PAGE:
WP7 ROOT TOOLS 0.9 HAS BEEN RELEASED!
Download here: www.wp7roottools.com
Further discussion: here
With this tool you get root-access to parts of your WP7 device. This version contains a registry-editor, a file-explorer with basic file-operations and a certificate-installer with write-access to the certificate-stores.
This tool is in alpha stage. That means that it is not feature complete and it is not yet properly tested. This tool also provides you with high privileges with which you can alter low level settings and data on this device. All this may result in unexpected and undesired behavior, which may ultimately damage your device. Use this tool with care and use it at your own risk. The developer of this tool cannot be hold responsible for any kind of damages, caused directly or indirectly by using this tool.
The current version of this tool can only be used on Samsung devices. A small part of the code uses Samsung-specific functionality. The performance of the tool may sometimes be slow. This is the result of the way access to the system is elevated. The next version of WP7 Root Tools will run on more devices, like HTC and LG. Also the access is elevated more directly.
IMPORTANT NOTICE: If you get error 0x81030120 when you deploy WP7 Root Tools to your device, then please read this guide!
Your phone needs to be INTEROP-UNLOCKED. On WP7 there are already a lot of different unlocks:
- Developer-uplock/ChevronWP7 unlock: This will allow you to side-load apps from your desktop to your phone. A legit developer-unlock costs $99 per year (this will also allow you to deploy your apps in the Marketplace). ChevronWP7 made an unlock tool, which allows you to dev-unlock your phone for free. This method only works on WP7 version 7.0.7004.0 and 7.0.7008.0. It does not work anymore since version 7.0.7355.0 (pre NoDo). But it is possible to unlock your phone on version 7.0.7008.0 and then use some tricks to upgrade your phone and keep the unlock. You can even upgrade to Mango RTM and still have the unlock. Look in this thead to get full instructions. Also the ChevronWP7 team will release an unlock-method that will only cost a few bucks and will apply an official dev-unlock on any version of WP7, but it won't allow you to release apps to the Marketplace.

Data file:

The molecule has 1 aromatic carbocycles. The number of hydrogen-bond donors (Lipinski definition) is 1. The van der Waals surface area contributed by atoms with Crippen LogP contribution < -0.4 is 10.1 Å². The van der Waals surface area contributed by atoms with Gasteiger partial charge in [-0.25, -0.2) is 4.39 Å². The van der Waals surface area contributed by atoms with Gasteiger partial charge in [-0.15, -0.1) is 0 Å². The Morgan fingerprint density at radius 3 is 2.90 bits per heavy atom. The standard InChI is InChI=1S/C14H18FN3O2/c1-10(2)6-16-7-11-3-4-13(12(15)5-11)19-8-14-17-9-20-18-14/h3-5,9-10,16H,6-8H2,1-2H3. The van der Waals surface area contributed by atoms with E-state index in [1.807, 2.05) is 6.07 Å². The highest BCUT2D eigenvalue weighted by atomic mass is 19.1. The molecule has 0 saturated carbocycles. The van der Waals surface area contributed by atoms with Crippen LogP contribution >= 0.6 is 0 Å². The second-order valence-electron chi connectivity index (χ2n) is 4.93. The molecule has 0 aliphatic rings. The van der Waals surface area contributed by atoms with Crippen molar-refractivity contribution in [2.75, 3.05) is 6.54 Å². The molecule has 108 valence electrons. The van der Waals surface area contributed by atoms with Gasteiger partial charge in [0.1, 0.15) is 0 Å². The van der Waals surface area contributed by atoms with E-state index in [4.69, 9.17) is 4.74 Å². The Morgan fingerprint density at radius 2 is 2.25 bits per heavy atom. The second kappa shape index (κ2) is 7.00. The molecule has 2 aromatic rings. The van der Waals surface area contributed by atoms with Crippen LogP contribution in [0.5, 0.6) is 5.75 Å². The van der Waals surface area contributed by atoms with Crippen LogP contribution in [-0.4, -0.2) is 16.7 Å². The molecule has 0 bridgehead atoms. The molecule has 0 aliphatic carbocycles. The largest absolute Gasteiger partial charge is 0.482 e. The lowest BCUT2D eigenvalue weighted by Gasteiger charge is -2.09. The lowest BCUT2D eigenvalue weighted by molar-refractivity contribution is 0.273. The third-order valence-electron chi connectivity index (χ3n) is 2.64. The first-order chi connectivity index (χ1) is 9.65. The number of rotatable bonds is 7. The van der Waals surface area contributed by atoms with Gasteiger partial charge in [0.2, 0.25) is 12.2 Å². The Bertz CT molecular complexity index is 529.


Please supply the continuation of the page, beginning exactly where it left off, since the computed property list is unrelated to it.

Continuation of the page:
- Interop-unlock: On RTM and NoDo versions of WP7 it was possible to run apps with native code. These apps would use a COM-Interop-Bridge to transit between managed and native code. These apps need to be tagged with the Interop-capability called "ID_CAP_INTEROPSERVICES". These apps don't seem to run on Mango. Not even when you have a legit Developer Unlock. There are two reasons for that. The first reason is that most native libraries need some modifications to run on Mango. I found out how to do this and modified WP7 Root Tools so that it is compatible with Mango. The other reason is a deployment-restriction. That is the Interop-Lock that needs to be Unlocked. If you have a normal Dev-unlock on Mango and you try to deploy an app with that uses COM interop, the deployment will fail with error 0x81030120. contable and Marvin_S found out that the MaxUnsignedApp registry-value is responsible for the Interop-Lock. I did more research and I identified the code that checks this value. In fact, if you have the MaxUnsignedApp value set to 300 or higher, your interop will be unlocked. The value of MaxUnsignedApp is determined by the type of developer-unlock you have. A normal AppHub account will have it set to 10 and a student account will have it set to 3. So a value of 300 or higher is not a realistic value for a normal developer account. It is probably only set to this value for Microsoft employees and OEM developers. Until now, the only way to do an INTEROP-UNLOCK for MANGO meant that you have to downgrade to NoDo first, then prepare your device by loading provxml files to your device, upgrade to MANGO and then use OEM tools to execute the provxml files and do the necessary unlocks. But that is a lot of work and for some devices not even possible, because there are simply no ROM's available. But I have found an exploit that works on Samsung and HTC devices, which allows you to UNLOCK INTEROP your MANGO device. For it to work, it must already be developer-unlocked! Read this guide for instructions.
- FullUnlock: This a type of unlock which allows you to run Native Executables. Normally you can only compile Silverlight apps, which will be run in a sandbox. The app is compiled as a DLL, which will be run in TaskHost.exe. I you would like to compile Test.exe, you won't be able to run it, because there is a policy-system and certificate-system that prevent you from running it. Cotulla already cooked a ROM with FullUnlock, but unfortunately this is not yet working as expected. I also did research on this together with fiinix. Thanks go out to him for working with me on that matter. We did not get it working back then, but I think I now have enough exploits to get this working. I will do some more testing on this later on. WP7 Root Tools does not need FullUnlock to be able to run.